When my third granddaughter was born, I felt like a first-time grandmother all over again. It was such an overwhelming feeling, and that first hold was something I won’t forget. But nothing could hide my shock when my daughter and her husband announced the name of this little baby.
Over the course of the pregnancy, my daughter had been tightlipped about what she would call her bundle of joy. I really wanted something more modern and pretty for the little angel, but the only hint I got was that it was not going to be modern. ‘That’s fine’, I thought to myself. But in reality, I had no idea what they’d pick!
The name was announced two days after the birth: Wren Nelly. Wren Nelly?!?!? What…why… I couldn’t comprehend it. It was not pretty or modern or even traditional! I didn’t know what to do except smile weakly. Here was this pretty little baby. And to make matters worse, their last name (which I won’t disclose) doesn’t exactly fit with Wren or Nelly.
The other grandparents were also a little confused about the name but instead we made note of how healthy little Wren was, rather than the strange looks and teasing she might get later in life.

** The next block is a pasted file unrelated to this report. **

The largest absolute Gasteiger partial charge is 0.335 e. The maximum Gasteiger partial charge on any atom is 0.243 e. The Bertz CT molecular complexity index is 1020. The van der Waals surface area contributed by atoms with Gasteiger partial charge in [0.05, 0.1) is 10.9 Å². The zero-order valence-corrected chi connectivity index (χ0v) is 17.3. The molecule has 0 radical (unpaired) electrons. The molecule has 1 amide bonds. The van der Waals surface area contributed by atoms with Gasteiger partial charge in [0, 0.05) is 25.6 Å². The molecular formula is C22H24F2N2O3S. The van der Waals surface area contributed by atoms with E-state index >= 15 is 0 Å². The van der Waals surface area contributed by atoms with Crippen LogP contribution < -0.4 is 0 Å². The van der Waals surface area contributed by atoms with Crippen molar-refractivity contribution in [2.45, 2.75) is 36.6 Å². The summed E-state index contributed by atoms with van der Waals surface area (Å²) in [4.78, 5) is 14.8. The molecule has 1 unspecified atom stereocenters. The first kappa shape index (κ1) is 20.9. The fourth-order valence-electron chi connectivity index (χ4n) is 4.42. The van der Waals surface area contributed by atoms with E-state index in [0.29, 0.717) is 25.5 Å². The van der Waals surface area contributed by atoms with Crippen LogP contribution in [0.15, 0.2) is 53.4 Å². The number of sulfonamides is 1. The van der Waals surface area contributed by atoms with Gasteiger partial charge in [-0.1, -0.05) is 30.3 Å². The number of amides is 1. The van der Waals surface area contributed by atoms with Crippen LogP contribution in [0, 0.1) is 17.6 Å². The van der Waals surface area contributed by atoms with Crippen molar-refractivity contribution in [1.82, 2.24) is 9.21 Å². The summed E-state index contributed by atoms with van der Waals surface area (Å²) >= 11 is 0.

I’ve had to come to terms with it, and I don’t know why a simple name could make me feel so upset – was it because I was scared of other peoples’ opinions? Or because I thought it wasn’t nice? I think it’s because a name is just so integral to who you are. I’m hearing about young girls who have been called ‘Isis’ and now have been bullied and have to change their names. I’d hate for Wren to have to change hers later on.
I had a chat to my daughter about the name (politely, I swear!) and she said that Wren has been one of her favourite names for years. I can’t really argue with that… but still, there’s something I can’t shake about the name. My own mother would tell me that she didn’t like my name (Diana) but had to go with it because that’s just you would do at the time – your mother would choose the name of your child, or your husband would. My father did the honours, but she never got over the fact her daughter couldn’t be called Cecilia.
I now know how she feels.
I wonder if other grandmothers and grandfathers have had to bite their tongue about their grandchild’s interesting name? Tell me your honest thoughts!